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When Good Teams Go Bad–What to Do You Do When Trust Is Gone?

As in the iconic 1972 movie, The Godfather, every team you’ve ever been on begins with a wedding.  It’s not just that the bride and groom are getting married–it’s the marriage of everyone on the team. The wine is flowing, the outfits are lovely, there is dancing, speeches and toasts.

As a team member, it’s after the wedding reception is over that you have to keep the team relationship alive.  There are few human experiences that produce a greater high than working on an effective team.  But what do you do when a good team goes bad?  In The Godfather, the beginning is about making common cause, respect and loyalty.  By the end, it’s pride, power, and intrigue.

So how do we know when a good team goes bad?

1.  Watch the Numbers to Tell You If the team Is Unraveling–the Numbers Are the Early Warning System.  If your project is behind, overdue, out-of-favor, or unsuccessful, the team will begin to its first signs of unraveling.  It’s not a matter of if it will happen, it’s a matter of when.  When the numbers are bad, the pressure is on, fingers are being pointed, there are whispers in the background, and accusations are being made.

JackAirstreamPhoto32.  Everyone Goes Silent and Gets Busy on the Team–Nobody Has Time to Talk to Anyone.  There still are Happy Hours in the afternoon, and people greet each other warmly in the halls and meetings.  But everyone has less interaction, and they’re in a hunkered down mode.  Emails are more perfunctory and are beginning to go unanswered.  Meetings are inexplicably canceled, even on important topics.

3.  Avoid Denial–Remember that You Don’t Have Much Time–Take Action.  When you hear these early warning signals that the team is unraveling, your natural reaction will often be denial.    You believe that you shouldn’t make waves, you should avoid frank conversations, and if there is an elephant in the room, you should look the other way.  Remember that you have less time than you think–not more–and the situation is worse than you thought.   In times like these paranoia is your friend–act now.

4.  Launch a Communication Offensive to Key People in Your Organization Beginning Right Now.  Here’s something you can do that others won’t bother to do–make a list of everyone in your organization who would be important to convince if you were applying for your job today.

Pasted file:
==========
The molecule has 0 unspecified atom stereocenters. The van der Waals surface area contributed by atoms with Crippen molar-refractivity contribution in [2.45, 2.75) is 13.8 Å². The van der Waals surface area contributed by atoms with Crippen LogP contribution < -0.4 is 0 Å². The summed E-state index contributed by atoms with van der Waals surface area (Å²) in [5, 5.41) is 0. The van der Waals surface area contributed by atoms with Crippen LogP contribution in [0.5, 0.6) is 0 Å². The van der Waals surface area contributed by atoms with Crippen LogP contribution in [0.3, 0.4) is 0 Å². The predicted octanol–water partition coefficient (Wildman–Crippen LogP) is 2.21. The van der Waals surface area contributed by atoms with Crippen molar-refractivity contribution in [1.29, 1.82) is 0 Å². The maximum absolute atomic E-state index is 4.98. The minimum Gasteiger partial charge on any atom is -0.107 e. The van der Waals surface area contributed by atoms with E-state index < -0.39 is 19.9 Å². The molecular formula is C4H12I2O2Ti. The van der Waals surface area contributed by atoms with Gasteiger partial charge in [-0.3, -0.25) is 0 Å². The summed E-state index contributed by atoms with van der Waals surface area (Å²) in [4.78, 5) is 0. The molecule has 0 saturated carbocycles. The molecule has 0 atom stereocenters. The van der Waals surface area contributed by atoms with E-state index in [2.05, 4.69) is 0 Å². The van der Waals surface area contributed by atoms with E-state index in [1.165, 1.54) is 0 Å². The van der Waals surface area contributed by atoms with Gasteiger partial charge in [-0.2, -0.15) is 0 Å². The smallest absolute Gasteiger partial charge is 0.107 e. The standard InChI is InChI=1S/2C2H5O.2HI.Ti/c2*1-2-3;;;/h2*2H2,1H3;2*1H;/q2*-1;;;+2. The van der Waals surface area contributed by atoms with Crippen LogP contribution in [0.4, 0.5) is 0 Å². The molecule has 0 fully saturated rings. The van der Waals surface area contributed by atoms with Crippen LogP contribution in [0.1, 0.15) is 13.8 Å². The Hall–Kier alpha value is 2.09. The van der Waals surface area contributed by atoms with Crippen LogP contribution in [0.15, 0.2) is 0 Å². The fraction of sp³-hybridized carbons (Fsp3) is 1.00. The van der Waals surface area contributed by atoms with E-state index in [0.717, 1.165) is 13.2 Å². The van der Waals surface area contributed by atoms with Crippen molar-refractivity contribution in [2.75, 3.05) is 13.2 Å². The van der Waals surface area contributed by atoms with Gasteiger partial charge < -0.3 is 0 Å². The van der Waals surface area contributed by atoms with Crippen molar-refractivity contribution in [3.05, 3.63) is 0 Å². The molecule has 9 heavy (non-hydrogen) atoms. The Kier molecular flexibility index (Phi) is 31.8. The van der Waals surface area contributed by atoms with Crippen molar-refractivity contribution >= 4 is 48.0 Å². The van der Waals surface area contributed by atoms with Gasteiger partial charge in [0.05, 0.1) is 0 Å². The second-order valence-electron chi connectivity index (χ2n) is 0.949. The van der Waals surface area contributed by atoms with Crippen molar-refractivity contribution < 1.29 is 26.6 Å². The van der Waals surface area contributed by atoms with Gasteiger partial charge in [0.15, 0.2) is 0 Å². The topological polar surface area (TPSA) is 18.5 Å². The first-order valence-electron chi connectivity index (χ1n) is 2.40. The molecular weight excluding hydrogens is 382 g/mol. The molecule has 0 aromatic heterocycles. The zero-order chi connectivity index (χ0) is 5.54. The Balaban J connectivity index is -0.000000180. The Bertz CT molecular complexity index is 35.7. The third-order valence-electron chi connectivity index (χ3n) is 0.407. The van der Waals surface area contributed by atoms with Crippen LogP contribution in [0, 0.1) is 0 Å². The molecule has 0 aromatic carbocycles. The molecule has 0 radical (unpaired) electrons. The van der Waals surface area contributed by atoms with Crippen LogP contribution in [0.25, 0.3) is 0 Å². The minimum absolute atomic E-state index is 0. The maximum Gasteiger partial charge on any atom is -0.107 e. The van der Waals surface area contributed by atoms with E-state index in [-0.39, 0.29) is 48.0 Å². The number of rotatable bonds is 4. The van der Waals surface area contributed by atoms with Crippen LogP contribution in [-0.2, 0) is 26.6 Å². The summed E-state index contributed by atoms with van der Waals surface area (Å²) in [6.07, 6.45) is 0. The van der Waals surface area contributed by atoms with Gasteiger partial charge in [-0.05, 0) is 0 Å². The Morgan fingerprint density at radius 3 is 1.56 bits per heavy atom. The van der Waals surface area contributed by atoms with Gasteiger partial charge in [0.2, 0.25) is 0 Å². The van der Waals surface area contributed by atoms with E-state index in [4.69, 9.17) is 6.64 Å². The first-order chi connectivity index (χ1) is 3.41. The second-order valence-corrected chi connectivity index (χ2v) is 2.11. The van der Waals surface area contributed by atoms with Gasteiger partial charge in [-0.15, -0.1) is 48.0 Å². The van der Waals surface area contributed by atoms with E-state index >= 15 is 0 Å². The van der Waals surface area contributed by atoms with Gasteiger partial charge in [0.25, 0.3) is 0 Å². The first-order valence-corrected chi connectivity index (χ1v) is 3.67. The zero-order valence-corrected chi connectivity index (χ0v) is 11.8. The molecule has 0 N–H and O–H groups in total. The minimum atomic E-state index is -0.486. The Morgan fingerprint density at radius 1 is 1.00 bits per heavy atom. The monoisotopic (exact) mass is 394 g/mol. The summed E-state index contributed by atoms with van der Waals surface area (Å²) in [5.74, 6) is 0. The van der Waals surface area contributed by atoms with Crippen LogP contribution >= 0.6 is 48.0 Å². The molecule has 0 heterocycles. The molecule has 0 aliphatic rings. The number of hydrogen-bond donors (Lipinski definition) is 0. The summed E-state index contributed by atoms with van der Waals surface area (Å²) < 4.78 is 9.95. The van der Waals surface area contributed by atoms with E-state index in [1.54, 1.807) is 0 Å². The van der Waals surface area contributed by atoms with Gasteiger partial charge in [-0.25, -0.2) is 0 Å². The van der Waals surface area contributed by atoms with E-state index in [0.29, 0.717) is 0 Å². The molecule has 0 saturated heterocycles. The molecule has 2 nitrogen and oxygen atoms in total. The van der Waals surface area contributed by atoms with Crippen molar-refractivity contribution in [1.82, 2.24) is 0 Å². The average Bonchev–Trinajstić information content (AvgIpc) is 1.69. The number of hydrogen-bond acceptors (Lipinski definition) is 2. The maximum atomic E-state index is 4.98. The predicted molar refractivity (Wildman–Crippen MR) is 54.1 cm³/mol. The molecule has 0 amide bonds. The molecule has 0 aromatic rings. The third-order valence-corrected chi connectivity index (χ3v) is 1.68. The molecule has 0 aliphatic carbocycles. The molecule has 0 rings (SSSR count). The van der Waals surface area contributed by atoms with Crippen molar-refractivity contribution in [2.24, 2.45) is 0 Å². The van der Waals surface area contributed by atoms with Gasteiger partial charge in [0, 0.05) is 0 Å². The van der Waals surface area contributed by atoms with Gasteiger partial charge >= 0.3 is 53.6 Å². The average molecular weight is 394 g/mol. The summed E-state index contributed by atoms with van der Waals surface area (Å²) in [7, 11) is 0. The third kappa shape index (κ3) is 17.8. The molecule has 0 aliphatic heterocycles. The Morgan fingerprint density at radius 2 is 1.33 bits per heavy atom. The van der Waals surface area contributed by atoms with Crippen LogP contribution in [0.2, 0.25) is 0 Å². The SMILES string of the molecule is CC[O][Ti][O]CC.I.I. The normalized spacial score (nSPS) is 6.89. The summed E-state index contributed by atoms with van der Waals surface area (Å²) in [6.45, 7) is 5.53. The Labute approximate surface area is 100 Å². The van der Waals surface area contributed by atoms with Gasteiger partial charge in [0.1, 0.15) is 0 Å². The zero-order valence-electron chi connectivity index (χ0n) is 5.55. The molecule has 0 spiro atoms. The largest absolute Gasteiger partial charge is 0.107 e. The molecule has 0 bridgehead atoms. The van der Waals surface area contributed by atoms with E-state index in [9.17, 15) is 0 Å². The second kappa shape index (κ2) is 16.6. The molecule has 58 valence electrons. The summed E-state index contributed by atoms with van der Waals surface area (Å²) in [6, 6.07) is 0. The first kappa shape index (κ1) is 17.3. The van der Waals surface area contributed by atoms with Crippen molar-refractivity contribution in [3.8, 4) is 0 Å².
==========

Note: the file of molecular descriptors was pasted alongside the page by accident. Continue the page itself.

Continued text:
Then re-establish your relationship with these key people, preferably in short one-on-one meetings.   Remember that if you keep a heads down, work hard, don’t look up approach, the most incompetent people you know will be talking to your team members and your bosses, and you want your stakeholders to know you’re working to build the organization.  If the people you’re scheduling meetings with cancel your meetings, there was never a time that you need to be more persistent.  Keep after them until they meet with you.

5.  Disrupt What’s Happening to Your Team–Communicate, Reorganize, Recommit.   The  cost of a failed team to the organization is enormous, and it is amazing how organizations allow teams to fail.  When good teams unravel, they can be put back together again.   Putting the team together in a team session is the only proven way to put teams together.  It is not the work of an untrained person.

You must work with a professional facilitator to put together an agenda that lets the team put everything back into place.  You must first address the business problems the team is facing.  You must then establish fundamental common causes that will draw the team to work together.  Then the team must establish the ground rules that it will follow.  Finally, a true system of accountability must be established.  Regular meetings of the team must continue to do a diagnostic of how the team is doing.

6.  Protect Yourself at All Times.  This is a fundamental rule in boxing and in teams, because people are unpredictable and you can receive a blow and literally not know where it came from.   Staying on with a team that cannot correct its direction a long time after you should have left is damaging to your psyche and your career.  Don’t take it personally.  Know when its time to move on before you get shoved.  Even NFL teams have wins and losses.  What you learn today will catapult you forward tomorrow.


Austin, Texas

Santa Fe, New Mexico

Carol Kallendorf, PhD. | (512) 417-9756 

Jack Speer | (512) 417-9428


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